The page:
Reflections on Sunday’s Readings: October 2, 2016

Mustard SeedThis is the 27th Sunday in Ordinary Time. The scriptures for this weekend speak of the wonderful, positive power of faith amid all kinds of problems and challenges. The violence of which Habakkuk speaks in the first reading has been made real in our generation in wars and acts of terrorism, genocide, domestic violence, and in all sorts of disputes. War, bombings, ethnic clashes, and foreign interference continue in in Syria, Afghanistan, Libya, Egypt, Iraq, Pakistan, the Congo, Somalia, Sudan, Mali, Chechnya, Ukraine... Wealthy nations and corporations continue to exploit and control. Extreme poverty continues economic inequality is increasing dramatically. Ideological disputes continue in U.S. politics, making Congress ineffective. Personal attacks are part of public discourse. We can easily feel discouraged and disgusted with everything in our public life.

Today we are reminded that God has a different vision. There is alternative to violence and discord. Our faith can make a miraculous difference. Active nonviolence and peace are possible. Habakkuk writes “… the vision still presses on to fulfillment, and will not disappoint.” God calls us all to live in peace and justice. We need that increase in faith that can only come from God. We are not in charge of everything, and we don’t have to be in charge of everything. We don’t have to use force. We don’t have to be more than we are. [“When you have done all you have been commanded, say, 'We are unprofitable servants; we have done what we were obliged to do.'"] With this sort of “servant” realism and humility, we will have the wisdom to talk to one another, to avoid violence, and bless the world with Christ’s gift of peace and justice.

Skating Party for Anchorage Covenant Churches

Anchorage Presbyterian Church, St. Luke’s Episcopal Church, Epiphany Catholic Church

…are proud to sponsor a community skating party for members of our Covenant Churches

ChampsWhat: Skating Party for Anchorage Covenant Churches

When: Sunday, September 25, 2016, 6:00 - 8:00 PM

Where: Champ’s Rollerdome (9851 LaGrange Road)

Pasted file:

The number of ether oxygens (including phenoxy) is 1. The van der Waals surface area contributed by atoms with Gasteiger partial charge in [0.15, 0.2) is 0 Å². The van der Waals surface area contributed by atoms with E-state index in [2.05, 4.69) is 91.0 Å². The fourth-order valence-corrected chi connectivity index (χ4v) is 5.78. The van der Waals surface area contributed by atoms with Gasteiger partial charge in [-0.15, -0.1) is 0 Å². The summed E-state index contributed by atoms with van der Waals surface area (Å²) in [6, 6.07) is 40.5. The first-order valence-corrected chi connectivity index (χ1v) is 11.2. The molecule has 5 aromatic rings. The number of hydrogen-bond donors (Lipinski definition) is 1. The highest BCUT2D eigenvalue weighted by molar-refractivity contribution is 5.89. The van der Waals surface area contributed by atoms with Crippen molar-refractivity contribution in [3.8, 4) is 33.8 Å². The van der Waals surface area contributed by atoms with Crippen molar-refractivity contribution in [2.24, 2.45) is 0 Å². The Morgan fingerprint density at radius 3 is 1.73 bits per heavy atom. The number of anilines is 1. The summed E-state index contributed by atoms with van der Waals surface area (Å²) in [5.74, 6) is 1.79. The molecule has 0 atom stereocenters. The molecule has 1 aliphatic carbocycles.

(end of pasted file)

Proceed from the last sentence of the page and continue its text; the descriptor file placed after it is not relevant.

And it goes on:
Cost of Admission: a donation one of  these charities listed below

  • (Boxes will be marked and provided on site for collection of items. We cannot accept cash. Checks to charities must be mailed directly to each charity.)
  • Cost of Skate  Rental: Each church will cover the cost of skate rental for their families.  (Skate trainers are available to families for an additional fee on an hourly basis.)
  • Come join the fun and skate for door prizes!
  • Snack Bar Available

Descriptions of Charities Designated by Churches

Reflections on Sunday’s Readings: September 25, 2016

Lazarus, the poor manThis is the 26th Sunday in Ordinary Time. We tend to ignore those who challenge us to hear the truth about ourselves and how we should live. But we have also learned that when we take to heart the message of Jesus, we grow towards fullness of life. Today’s readings raise some hard questions. Shall we be like the complacent rich in the gospel, blind to those in need around us? What are the needs--for food, shelter, friendship, advocacy, justice—that we tend to ignore? May we hear and put into practice the truth of the gospel given us through Jesus, who rose from the dead.

“‘The Church, guided by the Gospel of mercy and by love...hears the cry for justice and intends to respond to it with all her might’...working to eliminate the structural causes of poverty and to promote the integral development of the poor, as well as small daily acts of solidarity in meeting the real needs which we encounter.” Evangelii Gaudium, 188

The Sunday readings:

Epiphany’s Justice Ministry Network offering HOUSE MEETINGS

House MeetingCome and join us for conversation and a bit of community. We want the gathered groups to learn what each other values highly and what you are most concerned about.

Our house meetings are hosted by one of our network leaders.

The host of each house meeting will invite you to share stories about the worries, fears, and problems affecting our lives. They will invite you to become more deeply involved in our Justice Ministry through Citizens of Louisville Organized and United Together, also known as CLOUT. There is no expectation. The first and main point is to listen to you.